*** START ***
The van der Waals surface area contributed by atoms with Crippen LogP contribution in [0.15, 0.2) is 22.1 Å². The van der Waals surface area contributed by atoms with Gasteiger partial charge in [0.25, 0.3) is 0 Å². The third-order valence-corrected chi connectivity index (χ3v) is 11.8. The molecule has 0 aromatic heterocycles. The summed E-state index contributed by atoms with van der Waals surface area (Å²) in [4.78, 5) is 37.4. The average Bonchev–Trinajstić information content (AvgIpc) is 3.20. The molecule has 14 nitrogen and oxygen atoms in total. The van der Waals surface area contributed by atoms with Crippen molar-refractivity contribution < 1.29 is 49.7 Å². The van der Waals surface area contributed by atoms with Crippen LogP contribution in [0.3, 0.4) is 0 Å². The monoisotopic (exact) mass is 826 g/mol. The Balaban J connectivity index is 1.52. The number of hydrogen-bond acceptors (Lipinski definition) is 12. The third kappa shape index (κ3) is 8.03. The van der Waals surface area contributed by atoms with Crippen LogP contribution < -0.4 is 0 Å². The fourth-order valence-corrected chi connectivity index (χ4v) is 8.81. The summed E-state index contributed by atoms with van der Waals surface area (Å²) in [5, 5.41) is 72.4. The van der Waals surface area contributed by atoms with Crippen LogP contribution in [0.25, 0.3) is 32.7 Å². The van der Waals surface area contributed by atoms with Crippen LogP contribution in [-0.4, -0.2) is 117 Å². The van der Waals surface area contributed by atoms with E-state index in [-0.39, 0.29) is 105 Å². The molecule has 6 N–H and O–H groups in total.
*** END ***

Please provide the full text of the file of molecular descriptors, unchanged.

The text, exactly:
The van der Waals surface area contributed by atoms with Crippen LogP contribution in [0.15, 0.2) is 22.1 Å². The van der Waals surface area contributed by atoms with Gasteiger partial charge in [0.25, 0.3) is 0 Å². The third-order valence-corrected chi connectivity index (χ3v) is 11.8. The molecule has 0 aromatic heterocycles. The summed E-state index contributed by atoms with van der Waals surface area (Å²) in [4.78, 5) is 37.4. The average Bonchev–Trinajstić information content (AvgIpc) is 3.20. The molecule has 14 nitrogen and oxygen atoms in total. The van der Waals surface area contributed by atoms with Crippen molar-refractivity contribution < 1.29 is 49.7 Å². The van der Waals surface area contributed by atoms with Crippen LogP contribution in [0.3, 0.4) is 0 Å². The monoisotopic (exact) mass is 826 g/mol. The Balaban J connectivity index is 1.52. The number of hydrogen-bond acceptors (Lipinski definition) is 12. The third kappa shape index (κ3) is 8.03. The van der Waals surface area contributed by atoms with Crippen LogP contribution < -0.4 is 0 Å². The fourth-order valence-corrected chi connectivity index (χ4v) is 8.81. The summed E-state index contributed by atoms with van der Waals surface area (Å²) in [5, 5.41) is 72.4. The van der Waals surface area contributed by atoms with Crippen LogP contribution in [0.25, 0.3) is 32.7 Å². The van der Waals surface area contributed by atoms with Crippen LogP contribution in [-0.4, -0.2) is 117 Å². The van der Waals surface area contributed by atoms with E-state index in [-0.39, 0.29) is 105 Å². The molecule has 6 N–H and O–H groups in total.